Acne: More than Just a Cosmetic Problem
Acne affects about 85% of young adults between the ages of 12 and 25 years old. This makes it consistently one of the top three skin conditions that affect the general population. Pimples aren’t just a problem for teenagers though. 50% of women 30-39 and 35% of women 40-49 still deal with these skin issues. Acne is more prevalent in women than in men. Aside from the obvious cosmetic effects, breakouts a clue that there are deeper metabolic problems and hormonal imbalance.
Did you know that there is more than one hormone imbalance that can cause acne?
It is easy to assume that pimples are the result of too much testosterone, but testosterone isn’t the only game in town when it comes to your skin. In fact, one study found that 55% of women with acne had at least one high androgen, or male hormone. That means that 45% of them didn’t have high androgens. Here are the hormones that cause or contribute to acne:
Acne in women beyond puberty is considered to be caused by too much testosterone. Testosterone is a male-type hormone, but women do make it too. In some cases, much more than they should.
Symptoms of testosterone-based acne: Acne on the face on the jawline, chin, neck or cheeks, deep, painful cystic pimples, breakouts on your chest or back, excess facial or body hair, and irregular periods. Cystic acne is also more prone to scarring.
What causes high testosterone? In most cases, testosterone levels increase due to excess insulin. High insulin is the result of carbs and sugar in your diet, lack of exercise and/or high stress.
How to Reduce Testosterone
Because excessive production of testosterone is induced by insulin, the goal is to reduce insulin levels. Making some dietary changes, reducing stress, and implementing some exercise are all effective ways to lower insulin and therefore testosterone. In addition, we can use vitamins, minerals and herbs to improve insulin sensitivity and lower testosterone.
DHEAs is a weaker, male-type hormone, that can act similarly to testosterone, but its effects are milder. Therefore, the symptoms of high DHEAs-based acne are the same as for testosterone. Although, because DHEAs is a weaker hormone, the symptoms may be relatively mild.
The cause of high DHEAs is the same as the cause of high testosterone. Carbs and sugar intake, lack of exercise and high stress all contribute.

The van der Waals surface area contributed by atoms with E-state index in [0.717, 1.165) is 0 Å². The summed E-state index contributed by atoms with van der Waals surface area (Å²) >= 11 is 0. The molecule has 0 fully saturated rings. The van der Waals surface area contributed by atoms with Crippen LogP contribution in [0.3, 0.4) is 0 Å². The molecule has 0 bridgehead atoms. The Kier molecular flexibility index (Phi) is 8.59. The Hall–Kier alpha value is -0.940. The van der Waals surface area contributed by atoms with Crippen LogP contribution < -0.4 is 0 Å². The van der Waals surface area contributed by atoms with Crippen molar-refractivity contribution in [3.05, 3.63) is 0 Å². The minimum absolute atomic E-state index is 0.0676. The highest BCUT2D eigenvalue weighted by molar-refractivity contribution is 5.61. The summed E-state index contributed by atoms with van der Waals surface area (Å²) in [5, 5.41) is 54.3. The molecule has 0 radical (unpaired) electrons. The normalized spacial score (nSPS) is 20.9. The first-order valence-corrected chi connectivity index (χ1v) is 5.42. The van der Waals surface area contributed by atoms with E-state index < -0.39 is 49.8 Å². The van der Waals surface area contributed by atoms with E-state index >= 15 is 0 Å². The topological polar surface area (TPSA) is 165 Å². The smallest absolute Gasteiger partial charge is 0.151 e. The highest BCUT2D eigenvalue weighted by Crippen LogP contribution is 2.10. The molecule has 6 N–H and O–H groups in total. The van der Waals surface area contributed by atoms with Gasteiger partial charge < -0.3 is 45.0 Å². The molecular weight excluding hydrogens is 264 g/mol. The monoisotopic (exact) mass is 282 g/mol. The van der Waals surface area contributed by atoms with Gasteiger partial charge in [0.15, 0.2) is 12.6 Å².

To fix pimples caused by high DHEAs, the treatment would be similar to that for testosterone-related acne.
Dihydrotestosterone or DHT is a potent form of testosterone. It binds to testosterone receptors more easily and once it does, it stays in the receptor 2-3 times longer. As a result, it is stronger than regular testosterone. Regular testosterone gets converted to DHT by an enzyme known as 5 alpha reductase. Insulin increases the activity of this enzyme, leading to more DHT. Another hormone, progesterone, helps to block this activity.
Acne caused by DHT can be severe, cystic and may affect the face, chest and/or back. Other signs of high DHT include hair loss, excess hair and irregular periods in women, hair loss and prostate problems in men.
Fixing pimples that are caused by DHT, involves reducing insulin similarly to how we would for testosterone. It also entails ensuring a healthy balance of progesterone.
Having a balance between estrogen and progesterone before your period helps to prevent premenstrual acne. An imbalance between these two hormones is what contributes to premenstrual acne. This occurs either because lower progesterone isn’t balancing estrogen, or because progesterone helps to block the conversion of testosterone to DHT.
There are a couple of more rare conditions that involve progesterone and acne. Autoimmune progesterone dermatitis causes pimples that come and go a few days before the menstrual cycle and stops in the first few days of the period. It is associated with other problems like eczema, hives and swelling. Congenital Adrenal Hyperplasia (CAH) is a genetic condition where the adrenal glands make high levels of androgens. CAH can cause severe acne. Even in a genetic disorder like CAH, eating cleanly and exercising help to moderate androgen levels.
Excessive levels of estrogen also cause skin problems. In this type of acne, symptoms are often worse around midcycle or ovulation. Estrogen-related outbreaks often affect the forehead. Midcycle is when estrogen reaches its peak. Other symptoms associated with estrogen excess pimples are very heavy periods and bad cramping or dysmenorrhea.
The cause of high estrogen is either increased production due to the effect of insulin on the enzyme that makes estrogen (aromatase) or inefficient liver removal of estrogen. In either case, I can help through diet and lifestyle interventions, vitamins, minerals and herbs.
Because these hormone imbalances are an internal problem, I find that topical solutions like acne creams, cleansers and lotions rarely work, at least not for very long. Makeup and birth control pills mask the problem but don’t address the root of it. I can help identify the specific source of your skin problems through extensive hormone testing and fix it through natural hormonal optimization.
Dr. Pamela has been in practice as a naturopathic doctor in Toronto since 1999. She has been the recipient of numerous “Best Naturopath in Toronto” awards. She is registered with the College of Naturopaths of Ontario.
Dr. Pamela Frank uses a natural treatment approach that may include acupuncture, herbal medicine, nutrition, diet, vitamins, supplements, and other natural remedies to restore balance and provide long-term resolution of almost any health problem.